GENEALOGISTS call it an "aha" moment: You unearth a meaningful family detail — your great-grandma taught kindergarten and raised beagles or your great-great-great-grandpappy was the youngest of 12 brothers and sisters — and you're hooked. "When you're looking at a signature on an immigration card, or a World War II record, and you want to find one more record, it's a powerful thing," says Josh Hanna, EVP of Ancestry.com.
Indeed, it's powerful enough to inspire 1.4 million paid subscribers to sift through the site's mammoth online database, boosting revenue to $300 million, up 50% from five years ago and 34% last year. Since 2004, Ancestry.com has expanded to England, Wales, Canada, France, and Sweden. It now has more than 6 billion records available online, and consumer discoveries beget more discoveries. "There's a cycle of more and more people discovering each other," Hanna says, and getting one another hooked on plumbing ye olde family tree.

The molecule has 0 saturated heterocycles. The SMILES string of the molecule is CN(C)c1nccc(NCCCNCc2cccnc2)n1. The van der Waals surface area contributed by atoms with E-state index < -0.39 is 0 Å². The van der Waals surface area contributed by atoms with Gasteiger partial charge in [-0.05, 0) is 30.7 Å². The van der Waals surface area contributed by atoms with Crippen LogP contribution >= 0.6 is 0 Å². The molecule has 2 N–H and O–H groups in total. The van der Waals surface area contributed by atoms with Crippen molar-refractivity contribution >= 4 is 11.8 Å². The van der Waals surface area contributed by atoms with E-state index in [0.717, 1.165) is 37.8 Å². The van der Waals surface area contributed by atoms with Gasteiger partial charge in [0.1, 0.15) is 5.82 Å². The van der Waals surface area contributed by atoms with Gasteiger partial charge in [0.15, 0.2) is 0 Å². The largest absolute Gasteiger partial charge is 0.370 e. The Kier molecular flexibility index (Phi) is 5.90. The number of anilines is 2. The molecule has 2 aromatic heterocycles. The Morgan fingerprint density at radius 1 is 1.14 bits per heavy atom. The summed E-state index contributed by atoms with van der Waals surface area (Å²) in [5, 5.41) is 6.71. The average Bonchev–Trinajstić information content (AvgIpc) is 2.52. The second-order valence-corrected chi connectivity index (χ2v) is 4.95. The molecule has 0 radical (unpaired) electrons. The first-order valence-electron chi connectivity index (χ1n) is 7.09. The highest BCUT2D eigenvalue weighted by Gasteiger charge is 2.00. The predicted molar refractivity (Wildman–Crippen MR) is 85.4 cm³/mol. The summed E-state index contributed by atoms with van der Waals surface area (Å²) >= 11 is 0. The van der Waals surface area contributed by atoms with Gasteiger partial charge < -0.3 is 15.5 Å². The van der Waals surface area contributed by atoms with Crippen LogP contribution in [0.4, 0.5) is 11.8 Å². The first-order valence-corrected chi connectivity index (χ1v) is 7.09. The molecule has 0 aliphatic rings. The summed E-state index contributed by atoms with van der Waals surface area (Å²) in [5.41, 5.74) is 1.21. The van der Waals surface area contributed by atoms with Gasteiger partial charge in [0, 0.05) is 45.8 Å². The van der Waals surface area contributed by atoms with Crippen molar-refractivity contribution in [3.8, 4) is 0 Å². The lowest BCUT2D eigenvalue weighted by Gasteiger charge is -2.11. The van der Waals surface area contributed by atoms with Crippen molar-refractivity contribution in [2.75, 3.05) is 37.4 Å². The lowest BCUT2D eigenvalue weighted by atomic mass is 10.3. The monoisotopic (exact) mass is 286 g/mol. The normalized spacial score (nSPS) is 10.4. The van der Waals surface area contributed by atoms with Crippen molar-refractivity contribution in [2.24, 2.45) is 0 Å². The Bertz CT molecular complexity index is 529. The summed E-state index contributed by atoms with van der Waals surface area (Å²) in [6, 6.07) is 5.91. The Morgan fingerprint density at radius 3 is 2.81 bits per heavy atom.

For now, die-hards may have to unplug to finish: Only 15% of records are available online, according to Janet Alpert, chair of the National Genealogical Society's annual conference, happening in Charleston, South Carolina, on May 11th. "It may be 10 years before most microfilm records are digitized," she says. But the pace of digitizing records — and the expansion of the online genealogy industry — has been exponential. Watch out, great-great-grammy: We're coming for you.
A version of this article appeared in the May 2011 issue of Fast Company magazine.